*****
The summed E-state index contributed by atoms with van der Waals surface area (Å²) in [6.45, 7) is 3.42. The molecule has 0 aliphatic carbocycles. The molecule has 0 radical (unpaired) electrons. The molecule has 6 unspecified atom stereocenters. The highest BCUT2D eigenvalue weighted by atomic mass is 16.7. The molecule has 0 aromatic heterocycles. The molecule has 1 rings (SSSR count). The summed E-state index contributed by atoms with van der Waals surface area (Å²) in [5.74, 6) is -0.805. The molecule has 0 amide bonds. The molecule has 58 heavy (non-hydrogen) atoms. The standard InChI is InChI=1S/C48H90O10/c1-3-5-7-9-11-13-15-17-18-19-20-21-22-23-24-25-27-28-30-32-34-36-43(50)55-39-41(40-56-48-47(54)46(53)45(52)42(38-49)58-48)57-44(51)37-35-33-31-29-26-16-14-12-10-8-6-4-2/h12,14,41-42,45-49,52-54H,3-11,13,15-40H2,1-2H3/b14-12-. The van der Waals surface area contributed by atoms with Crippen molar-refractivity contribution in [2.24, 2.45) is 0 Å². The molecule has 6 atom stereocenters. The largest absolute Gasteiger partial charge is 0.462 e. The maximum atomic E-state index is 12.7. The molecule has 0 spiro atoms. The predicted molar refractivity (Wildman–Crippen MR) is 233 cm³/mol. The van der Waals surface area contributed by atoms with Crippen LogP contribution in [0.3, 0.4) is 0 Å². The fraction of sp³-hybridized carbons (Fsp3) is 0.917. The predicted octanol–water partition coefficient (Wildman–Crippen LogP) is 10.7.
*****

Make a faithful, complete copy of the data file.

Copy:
The summed E-state index contributed by atoms with van der Waals surface area (Å²) in [6.45, 7) is 3.42. The molecule has 0 aliphatic carbocycles. The molecule has 0 radical (unpaired) electrons. The molecule has 6 unspecified atom stereocenters. The highest BCUT2D eigenvalue weighted by atomic mass is 16.7. The molecule has 0 aromatic heterocycles. The molecule has 1 rings (SSSR count). The summed E-state index contributed by atoms with van der Waals surface area (Å²) in [5.74, 6) is -0.805. The molecule has 0 amide bonds. The molecule has 58 heavy (non-hydrogen) atoms. The standard InChI is InChI=1S/C48H90O10/c1-3-5-7-9-11-13-15-17-18-19-20-21-22-23-24-25-27-28-30-32-34-36-43(50)55-39-41(40-56-48-47(54)46(53)45(52)42(38-49)58-48)57-44(51)37-35-33-31-29-26-16-14-12-10-8-6-4-2/h12,14,41-42,45-49,52-54H,3-11,13,15-40H2,1-2H3/b14-12-. The van der Waals surface area contributed by atoms with Crippen molar-refractivity contribution in [2.24, 2.45) is 0 Å². The molecule has 6 atom stereocenters. The largest absolute Gasteiger partial charge is 0.462 e. The maximum atomic E-state index is 12.7. The molecule has 0 spiro atoms. The predicted molar refractivity (Wildman–Crippen MR) is 233 cm³/mol. The van der Waals surface area contributed by atoms with Crippen LogP contribution in [0.3, 0.4) is 0 Å². The fraction of sp³-hybridized carbons (Fsp3) is 0.917. The predicted octanol–water partition coefficient (Wildman–Crippen LogP) is 10.7.